The Wisconsin bishop who will become the archbishop of St. Louis next month is a staunch conservative who is expected to carry out most of the initiatives Cardinal Justin F. Rigali introduced during the past nine years.

Archbishop-elect Raymond L. Burke, 55, has been the bishop of La Crosse, Wis., for the last nine years. The Vatican announced Tuesday that Burke will succeed Rigali, who moved to Philadelphia in October as its archbishop and a cardinal.

On Jan. 26, the former Vatican church lawyer will be installed as the St. Louis archdiocese's ninth bishop and eighth archbishop at the St. Louis Cathedral Basilica.

St. Louisans will get a hardworking bishop who follows the finest points on all Vatican directions precisely, from major policies to revisions for bows and nods at Mass.

"He is a humble man who takes his responsibilities very seriously," said Thomas A. Szyszkiewicz, former editor of the Catholic Times of La Crosse.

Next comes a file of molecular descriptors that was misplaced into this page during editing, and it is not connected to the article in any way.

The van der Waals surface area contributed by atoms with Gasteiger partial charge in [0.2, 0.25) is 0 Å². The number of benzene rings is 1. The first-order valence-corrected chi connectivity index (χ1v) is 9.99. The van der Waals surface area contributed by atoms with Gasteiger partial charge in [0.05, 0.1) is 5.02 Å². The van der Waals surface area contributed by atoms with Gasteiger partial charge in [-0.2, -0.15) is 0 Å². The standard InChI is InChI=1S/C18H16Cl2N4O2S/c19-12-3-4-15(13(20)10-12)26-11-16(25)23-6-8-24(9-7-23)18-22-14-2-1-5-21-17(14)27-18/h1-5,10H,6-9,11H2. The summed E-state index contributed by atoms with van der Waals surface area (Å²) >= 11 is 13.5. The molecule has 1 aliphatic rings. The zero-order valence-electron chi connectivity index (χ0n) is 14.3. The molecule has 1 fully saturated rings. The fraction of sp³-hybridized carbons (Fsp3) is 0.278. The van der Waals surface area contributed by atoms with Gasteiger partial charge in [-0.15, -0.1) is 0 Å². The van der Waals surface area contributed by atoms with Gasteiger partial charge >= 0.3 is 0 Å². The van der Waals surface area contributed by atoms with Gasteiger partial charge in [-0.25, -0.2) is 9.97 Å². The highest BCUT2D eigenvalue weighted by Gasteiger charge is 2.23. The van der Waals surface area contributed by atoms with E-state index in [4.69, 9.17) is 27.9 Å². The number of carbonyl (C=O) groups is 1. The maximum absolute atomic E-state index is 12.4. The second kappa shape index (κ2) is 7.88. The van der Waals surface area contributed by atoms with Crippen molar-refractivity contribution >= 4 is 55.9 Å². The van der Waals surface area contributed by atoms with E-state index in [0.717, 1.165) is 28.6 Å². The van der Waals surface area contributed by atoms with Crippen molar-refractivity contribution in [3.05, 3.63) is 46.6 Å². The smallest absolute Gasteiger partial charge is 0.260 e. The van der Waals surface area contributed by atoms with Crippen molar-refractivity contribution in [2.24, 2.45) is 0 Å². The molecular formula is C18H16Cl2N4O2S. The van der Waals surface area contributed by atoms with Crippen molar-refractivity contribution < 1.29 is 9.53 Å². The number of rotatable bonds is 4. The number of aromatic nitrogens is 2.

"With the liturgy, he is very concerned about reverence and order. And you can expect that, on the moral issues, he will be teaching and affirming the church on such things as abortion and contraception."

A staunch conservative

Burke displayed his religious conservatism in the fall of 2002. His diocese was one of two U.S. dioceses to pull out of the annual Crop Walks fund-raisers, sponsored by the ecumenical Church World Services. He told Catholics not to walk because the agency finances family-planning services and gives out condoms in developing nations.

A few years ago, Burke took the unusual step of publicly disagreeing with another bishop, then-Milwaukee Archbishop Rembert Weakland, over the idea of married men being ordained. Weakland suggested it be discussed. Burke said it was a bad idea.

Burke drew attention last year when he criticized the popular novels featuring the English schoolboy-magician Harry Potter. He sent all the schools and the seminaries in his diocese a letter saying that Potter "may not be suitable for young Catholic readers."

Open-door policy

Burke said Tuesday that he will bring to St. Louis his open-door policy in dealing with alleged victims of sexual abuse. He promised to personally sit down face-to-face with each person who accuses a priest of sexual abuse — something Rigali had delegated to others and been criticized for by victims' advocates.

In La Crosse, Burke spoke face-to-face with about 30 victims, he said. During that time, he removed one priest from active ministry. When allegations of abuse by two retired priests were brought to him, he removed their right to say Mass.